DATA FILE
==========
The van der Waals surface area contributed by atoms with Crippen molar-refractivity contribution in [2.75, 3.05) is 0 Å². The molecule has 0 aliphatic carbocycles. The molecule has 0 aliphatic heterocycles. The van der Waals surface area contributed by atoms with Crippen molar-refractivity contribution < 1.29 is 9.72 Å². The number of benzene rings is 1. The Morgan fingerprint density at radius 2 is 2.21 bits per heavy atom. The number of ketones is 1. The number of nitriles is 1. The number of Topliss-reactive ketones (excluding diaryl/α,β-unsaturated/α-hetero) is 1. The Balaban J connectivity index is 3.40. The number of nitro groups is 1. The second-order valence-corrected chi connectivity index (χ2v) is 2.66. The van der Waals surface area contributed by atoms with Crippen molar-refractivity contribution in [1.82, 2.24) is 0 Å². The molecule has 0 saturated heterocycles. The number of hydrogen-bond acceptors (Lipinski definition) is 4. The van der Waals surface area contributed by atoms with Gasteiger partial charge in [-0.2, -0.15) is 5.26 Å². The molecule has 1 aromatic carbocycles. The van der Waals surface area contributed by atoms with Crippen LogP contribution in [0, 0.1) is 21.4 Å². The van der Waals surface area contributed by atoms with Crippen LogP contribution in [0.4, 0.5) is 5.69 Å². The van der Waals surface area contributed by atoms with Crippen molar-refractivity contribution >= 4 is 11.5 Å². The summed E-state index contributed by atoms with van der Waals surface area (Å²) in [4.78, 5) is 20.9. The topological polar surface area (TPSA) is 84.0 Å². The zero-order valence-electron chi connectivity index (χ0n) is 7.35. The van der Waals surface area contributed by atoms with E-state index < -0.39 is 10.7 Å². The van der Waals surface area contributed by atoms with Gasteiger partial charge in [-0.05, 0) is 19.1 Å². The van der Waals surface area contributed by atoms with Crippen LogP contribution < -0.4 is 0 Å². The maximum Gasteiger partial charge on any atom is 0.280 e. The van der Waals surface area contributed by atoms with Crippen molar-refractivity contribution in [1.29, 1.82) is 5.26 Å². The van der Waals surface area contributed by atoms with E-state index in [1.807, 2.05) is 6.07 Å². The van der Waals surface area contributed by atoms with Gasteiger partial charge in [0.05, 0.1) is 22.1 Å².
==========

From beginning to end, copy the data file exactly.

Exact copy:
The van der Waals surface area contributed by atoms with Crippen molar-refractivity contribution in [2.75, 3.05) is 0 Å². The molecule has 0 aliphatic carbocycles. The molecule has 0 aliphatic heterocycles. The van der Waals surface area contributed by atoms with Crippen molar-refractivity contribution < 1.29 is 9.72 Å². The number of benzene rings is 1. The Morgan fingerprint density at radius 2 is 2.21 bits per heavy atom. The number of ketones is 1. The number of nitriles is 1. The number of Topliss-reactive ketones (excluding diaryl/α,β-unsaturated/α-hetero) is 1. The Balaban J connectivity index is 3.40. The number of nitro groups is 1. The second-order valence-corrected chi connectivity index (χ2v) is 2.66. The van der Waals surface area contributed by atoms with Crippen molar-refractivity contribution in [1.82, 2.24) is 0 Å². The molecule has 0 saturated heterocycles. The number of hydrogen-bond acceptors (Lipinski definition) is 4. The van der Waals surface area contributed by atoms with Gasteiger partial charge in [-0.2, -0.15) is 5.26 Å². The molecule has 1 aromatic carbocycles. The van der Waals surface area contributed by atoms with Crippen LogP contribution in [0, 0.1) is 21.4 Å². The van der Waals surface area contributed by atoms with Crippen LogP contribution in [0.4, 0.5) is 5.69 Å². The van der Waals surface area contributed by atoms with Crippen molar-refractivity contribution >= 4 is 11.5 Å². The summed E-state index contributed by atoms with van der Waals surface area (Å²) in [4.78, 5) is 20.9. The topological polar surface area (TPSA) is 84.0 Å². The zero-order valence-electron chi connectivity index (χ0n) is 7.35. The van der Waals surface area contributed by atoms with E-state index < -0.39 is 10.7 Å². The van der Waals surface area contributed by atoms with Gasteiger partial charge in [-0.05, 0) is 19.1 Å². The van der Waals surface area contributed by atoms with Crippen LogP contribution < -0.4 is 0 Å². The maximum Gasteiger partial charge on any atom is 0.280 e. The van der Waals surface area contributed by atoms with Crippen molar-refractivity contribution in [1.29, 1.82) is 5.26 Å². The van der Waals surface area contributed by atoms with E-state index in [1.807, 2.05) is 6.07 Å². The van der Waals surface area contributed by atoms with Gasteiger partial charge in [0.05, 0.1) is 22.1 Å².